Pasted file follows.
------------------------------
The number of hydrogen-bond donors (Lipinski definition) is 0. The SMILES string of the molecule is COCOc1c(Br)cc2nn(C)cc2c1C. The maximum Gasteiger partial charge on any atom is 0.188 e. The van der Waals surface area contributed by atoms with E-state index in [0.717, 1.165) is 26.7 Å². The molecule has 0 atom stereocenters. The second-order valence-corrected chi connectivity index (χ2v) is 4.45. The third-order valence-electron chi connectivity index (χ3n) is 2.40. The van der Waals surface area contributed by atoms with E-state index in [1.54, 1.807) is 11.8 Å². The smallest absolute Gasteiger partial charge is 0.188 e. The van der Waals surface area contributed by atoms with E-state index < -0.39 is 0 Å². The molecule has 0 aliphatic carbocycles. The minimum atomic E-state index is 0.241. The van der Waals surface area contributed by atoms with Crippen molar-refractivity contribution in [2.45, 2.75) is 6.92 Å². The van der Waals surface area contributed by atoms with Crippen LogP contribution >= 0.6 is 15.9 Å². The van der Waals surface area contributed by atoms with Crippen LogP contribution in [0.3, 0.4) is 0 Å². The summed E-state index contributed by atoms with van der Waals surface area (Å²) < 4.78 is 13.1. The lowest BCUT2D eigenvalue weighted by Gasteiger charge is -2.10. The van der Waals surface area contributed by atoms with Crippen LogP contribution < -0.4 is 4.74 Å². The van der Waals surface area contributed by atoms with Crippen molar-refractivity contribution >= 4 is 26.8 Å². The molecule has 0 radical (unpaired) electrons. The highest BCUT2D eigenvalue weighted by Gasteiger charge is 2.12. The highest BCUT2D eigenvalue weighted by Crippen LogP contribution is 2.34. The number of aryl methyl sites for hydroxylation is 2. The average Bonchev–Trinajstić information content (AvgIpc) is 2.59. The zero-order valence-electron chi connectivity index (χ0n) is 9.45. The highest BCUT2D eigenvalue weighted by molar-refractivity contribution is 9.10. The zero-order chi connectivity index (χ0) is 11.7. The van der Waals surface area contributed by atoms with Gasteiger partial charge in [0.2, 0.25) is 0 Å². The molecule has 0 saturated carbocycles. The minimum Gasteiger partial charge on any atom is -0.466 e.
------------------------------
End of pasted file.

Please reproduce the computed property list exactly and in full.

The number of hydrogen-bond donors (Lipinski definition) is 0. The SMILES string of the molecule is COCOc1c(Br)cc2nn(C)cc2c1C. The maximum Gasteiger partial charge on any atom is 0.188 e. The van der Waals surface area contributed by atoms with E-state index in [0.717, 1.165) is 26.7 Å². The molecule has 0 atom stereocenters. The second-order valence-corrected chi connectivity index (χ2v) is 4.45. The third-order valence-electron chi connectivity index (χ3n) is 2.40. The van der Waals surface area contributed by atoms with E-state index in [1.54, 1.807) is 11.8 Å². The smallest absolute Gasteiger partial charge is 0.188 e. The van der Waals surface area contributed by atoms with E-state index < -0.39 is 0 Å². The molecule has 0 aliphatic carbocycles. The minimum atomic E-state index is 0.241. The van der Waals surface area contributed by atoms with Crippen molar-refractivity contribution in [2.45, 2.75) is 6.92 Å². The van der Waals surface area contributed by atoms with Crippen LogP contribution >= 0.6 is 15.9 Å². The van der Waals surface area contributed by atoms with Crippen LogP contribution in [0.3, 0.4) is 0 Å². The summed E-state index contributed by atoms with van der Waals surface area (Å²) < 4.78 is 13.1. The lowest BCUT2D eigenvalue weighted by Gasteiger charge is -2.10. The van der Waals surface area contributed by atoms with Crippen LogP contribution < -0.4 is 4.74 Å². The van der Waals surface area contributed by atoms with Crippen molar-refractivity contribution >= 4 is 26.8 Å². The molecule has 0 radical (unpaired) electrons. The highest BCUT2D eigenvalue weighted by Gasteiger charge is 2.12. The highest BCUT2D eigenvalue weighted by Crippen LogP contribution is 2.34. The number of aryl methyl sites for hydroxylation is 2. The average Bonchev–Trinajstić information content (AvgIpc) is 2.59. The zero-order valence-electron chi connectivity index (χ0n) is 9.45. The highest BCUT2D eigenvalue weighted by molar-refractivity contribution is 9.10. The zero-order chi connectivity index (χ0) is 11.7. The van der Waals surface area contributed by atoms with Gasteiger partial charge in [0.2, 0.25) is 0 Å². The molecule has 0 saturated carbocycles. The minimum Gasteiger partial charge on any atom is -0.466 e.